Jones

CHARLESTON - In a case that mirrors a recent national headline-grabbing lawsuit, a Charleston attorney claims a dry cleaner lost clothes he had left to be cleaned. " />

Charleston attorney sues over missing pants

Jones

CHARLESTON - In a case that mirrors a recent headline-grabbing lawsuit, a Charleston attorney claims a dry cleaner lost clothes he had left to be cleaned.

Richard D. Jones filed the suit July 25 in Kanawha Circuit Court against Pressed For Time and Lisa Williams.

Jones is an attorney for Flaherty, Sensabaugh and Bonasso.

According to the suit, Jones routinely left clothes for dry cleaning at Pressed For Time. During one instance, Jones claims his clothes were not returned and he was advised that his clothes were lost or may have been given to another customer.

A store employee asked Jones to be patient and wait to see in the clothes would reappear, which Jones claims he did, but the clothes did not reappear.

According to the suit, Jones has contacted Pressed For Time on several occasions and asked for reimbursement for his clothing and supplied an invoice showing the price of the clothing. Jones claims the company has failed to either return the clothing or reimburse him for the cost.

The case is similar to a now-world famous 2005 lawsuit filed in Washington, D.C.

In that case, Roy L. Pearson Jr., a former administrative law judge, filed suit against Soo Chung, Jin Nam Chung and Ki Y. Chung, the owners of Custom Cleaners, for losing a pair of his pants.

Pearson initially sought $67 million for inconvenience, mental anguish and attorney fees for representing himself. He said the Chungs did not deliver on the "satisfaction guaranteed" sign displayed in the store. He later dropped the amount sought to $54 million.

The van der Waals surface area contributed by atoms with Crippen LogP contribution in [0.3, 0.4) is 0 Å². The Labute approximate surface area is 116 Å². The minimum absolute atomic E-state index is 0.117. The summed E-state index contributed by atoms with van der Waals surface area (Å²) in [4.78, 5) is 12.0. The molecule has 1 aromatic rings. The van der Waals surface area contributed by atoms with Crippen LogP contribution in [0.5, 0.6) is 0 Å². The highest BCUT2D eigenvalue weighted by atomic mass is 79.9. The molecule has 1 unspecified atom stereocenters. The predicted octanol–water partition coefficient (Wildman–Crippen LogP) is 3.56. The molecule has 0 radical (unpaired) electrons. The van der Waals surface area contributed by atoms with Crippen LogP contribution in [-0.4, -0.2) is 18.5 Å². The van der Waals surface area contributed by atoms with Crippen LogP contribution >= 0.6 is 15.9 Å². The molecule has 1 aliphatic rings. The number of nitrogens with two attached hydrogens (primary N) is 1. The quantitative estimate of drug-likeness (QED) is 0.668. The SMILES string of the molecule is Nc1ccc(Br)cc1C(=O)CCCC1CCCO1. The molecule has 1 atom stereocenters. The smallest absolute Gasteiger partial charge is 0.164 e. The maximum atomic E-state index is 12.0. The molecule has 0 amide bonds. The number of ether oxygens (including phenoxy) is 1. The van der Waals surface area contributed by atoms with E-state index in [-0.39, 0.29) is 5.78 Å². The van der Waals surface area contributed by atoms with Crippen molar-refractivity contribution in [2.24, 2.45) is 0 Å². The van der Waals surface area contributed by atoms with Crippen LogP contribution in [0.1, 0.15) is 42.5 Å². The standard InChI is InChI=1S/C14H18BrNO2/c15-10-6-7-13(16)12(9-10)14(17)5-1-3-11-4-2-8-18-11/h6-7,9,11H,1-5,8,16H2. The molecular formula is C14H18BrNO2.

The Pearson case went to trial in 2007. A Superior Court judge ruling in favor of the Chungs. Pearson later was removed from the bench.

In the Charleston case, Jones -- who is representing himself -- seeks reimbursement for the full value of his clothing, as well as unspecified punitive damages.

The case has been assigned to Judge Irene Berger.

According to his biography on the firm's Web site, Jones concentrates his civil litigation practice in the areas of medical malpractice defense, products liability defense, complex and mass tort litigation and commercial litigation.

It says he also has extensive experience in defending physicians and hospitals in medical negligence cases. He has extensive experience in representing and defending manufacturers of a wide variety of products. His commercial experience has included representation of a variety of businesses and corporations in litigation-related matters.

Jones is an original member of Flaherty, Sensabaugh & Bonasso and "has been an integral part in the growth of the firm from its original six members to over 40 lawyers in three separate cities in the State of West Virginia."

Kanawha Circuit Court case number 08-C-1442

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